Truform & Sci-Vis


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The work I perform is Scientific Visualization. Basically this means taking terabytes of data and turning it into pretty pictures and animation so that the researcher can understand it. We also take it and visualize it in 3-D (since the data is in 3-D + varies with time) using SGI supercomputers. We do this using Crystal Eyes active shutter glasses and a hugs panormaic screen.

However, SGI's performance increase in the CPU and graphics realm has slowed considerably. I wrote some code from the ground up using OpenGL and C++. It compiles and runs not only on SGI's computers, but also on the Wintel platforms.

At work with a dual 1.7 GHz Xeon & Geforce 2 Quadro I get 124 frames per second. With the 400 MHz SGI CPUs and InfiniteReality2 graphics, I get 50 fps. At home with a 933 Pentium3 and 8500, I get 35 fps. At home I am CPU bound, not ill-rate bound.

The data I am using is a fuel injector for a gas turbine engine. Basically it looks like a cigar with smoke rings (torus in shape) puffing out. There are 312 time steps, with an average of 17,000 +/- 500 vertices for each time step.

So I decided to take the code and add in Truform (PN Triangles). My results are:

TruForm OFF: 37 fps
Truform ON:
Triangle Level 0: 35.5 fps
Triangle Level 1: 22.5 fps
Triangle Level 2: 13.5 fps
Triangle Level 3: 9.75 fps
Triangle Level 4: 6.75 fps
Triangle Level 5: 5.20 fps

The image quality is second best without Truform. Here I am using normals for every vertex (as oppossed to using normals for the "face"). However, its performance is the best. So I rate it best overall.

The best image quality is higher levels of Truform with linear interpolation of the normals. As you can see, higher levels give worse performance.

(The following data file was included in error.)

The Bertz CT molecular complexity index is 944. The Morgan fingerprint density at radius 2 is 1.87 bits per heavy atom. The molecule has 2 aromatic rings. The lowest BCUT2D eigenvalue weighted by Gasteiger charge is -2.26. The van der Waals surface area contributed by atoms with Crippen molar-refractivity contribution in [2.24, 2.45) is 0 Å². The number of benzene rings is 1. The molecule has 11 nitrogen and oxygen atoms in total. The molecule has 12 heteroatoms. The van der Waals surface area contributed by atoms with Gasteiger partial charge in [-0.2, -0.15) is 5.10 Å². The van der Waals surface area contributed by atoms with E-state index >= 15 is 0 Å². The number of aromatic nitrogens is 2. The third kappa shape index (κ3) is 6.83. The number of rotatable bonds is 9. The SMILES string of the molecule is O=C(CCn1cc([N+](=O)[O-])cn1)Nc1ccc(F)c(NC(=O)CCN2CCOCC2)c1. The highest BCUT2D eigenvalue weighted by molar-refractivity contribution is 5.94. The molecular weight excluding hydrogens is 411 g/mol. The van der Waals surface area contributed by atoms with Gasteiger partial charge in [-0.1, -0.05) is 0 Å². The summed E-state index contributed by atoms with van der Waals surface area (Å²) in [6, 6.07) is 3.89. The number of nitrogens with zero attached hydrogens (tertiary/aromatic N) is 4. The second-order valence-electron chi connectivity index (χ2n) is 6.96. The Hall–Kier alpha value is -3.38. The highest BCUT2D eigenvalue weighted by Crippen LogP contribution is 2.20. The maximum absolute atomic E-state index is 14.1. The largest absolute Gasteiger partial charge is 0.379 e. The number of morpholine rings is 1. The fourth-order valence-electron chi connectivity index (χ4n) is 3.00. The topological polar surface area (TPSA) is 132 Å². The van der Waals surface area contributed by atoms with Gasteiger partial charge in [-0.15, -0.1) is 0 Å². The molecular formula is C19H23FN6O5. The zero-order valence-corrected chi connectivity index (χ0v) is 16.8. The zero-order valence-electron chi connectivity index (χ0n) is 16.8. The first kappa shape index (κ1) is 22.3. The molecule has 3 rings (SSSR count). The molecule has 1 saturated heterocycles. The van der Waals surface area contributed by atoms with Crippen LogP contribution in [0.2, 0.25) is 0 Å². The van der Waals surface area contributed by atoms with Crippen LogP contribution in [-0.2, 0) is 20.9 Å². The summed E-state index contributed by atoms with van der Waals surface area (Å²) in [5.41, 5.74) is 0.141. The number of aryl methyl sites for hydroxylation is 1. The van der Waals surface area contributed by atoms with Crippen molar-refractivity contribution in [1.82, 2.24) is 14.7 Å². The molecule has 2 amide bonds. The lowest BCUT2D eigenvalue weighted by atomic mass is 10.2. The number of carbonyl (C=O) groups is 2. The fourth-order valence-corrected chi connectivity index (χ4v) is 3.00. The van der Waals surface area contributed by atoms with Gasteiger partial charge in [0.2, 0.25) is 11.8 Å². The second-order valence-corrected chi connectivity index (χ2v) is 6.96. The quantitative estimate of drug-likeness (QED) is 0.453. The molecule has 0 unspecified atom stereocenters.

Worst is quadratic interpolation of the normals with the level = 1. The "cigar" took on the "texture" of a circuit board. Level > 2 showed better results.

I could tell very little difference between linear/cubic for the points. Zooming in real close revels that cubic looks better. But at 30fps, the difference was too small to notice.


Truform is easy to code in OpenGL. It took less than half-an-hour. For this particular data set on this particular computer, it is not worth it. However, I will leave it in for possible use on future data sets.

Future Work:

-> I may take out my 8500 and drop it in the dual 1.7 GHz at work and see how it performs there.

-> In about a month, the OpenGL/C++ code will be freely available for download from my work site.

-> What the heck do these other ATI extensions do? There is only one way to find out ...

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That's pretty cool!

I'm just taking a wild guess, but are you using a meta surface of some kind for the visulation?
It is an iso-surface. This is a surface that is created when a variable (such as air pressure or density or temperature) is held constant. In this case, the variable is azimuthal vorticity.


Grrr. I cannot figure out how to post images. I tried the "img /img" tags and it does not look like it works.

Anyway, here are 3 shots of the vortex from the fuel injector. It is zoomed in so you can only see 90 deg. of it so that Truform becomes more apparant.

No Truform:

Truform Level 5, Quadratic normals, Cubic points

Truform Level 5, Linear normals, Cubic points
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Hmm...I can't seem to see those photos...I log into Yahoo! but it tells me I've reached a restricted area.

It's very exciting to see TRUFORM used in the SciVis space. We're seeing growing application of TRUFORM to areas outside of games, including some researchers at Kyushu University in Japan who are applying PN Triangles to cloth simulations.

Have you thought of reducing the amount of vertices in the input data in such a way that the PN Triangles interpolated the dataset? I can't see the images, so I don't know the nature of your data, but this may be one way to effectively compress the data and improve performance. Are you also using ATI_vertex_array_object? If not, it's probably worth experimenting with by creating one VAO per time step. For more on VAO, see our white paper.

My mistake. I forgot to open it up for public consumption. I have corrected that.

Yes, I plan to decimate the surface and see how Truform handles it.
<EDIT #1>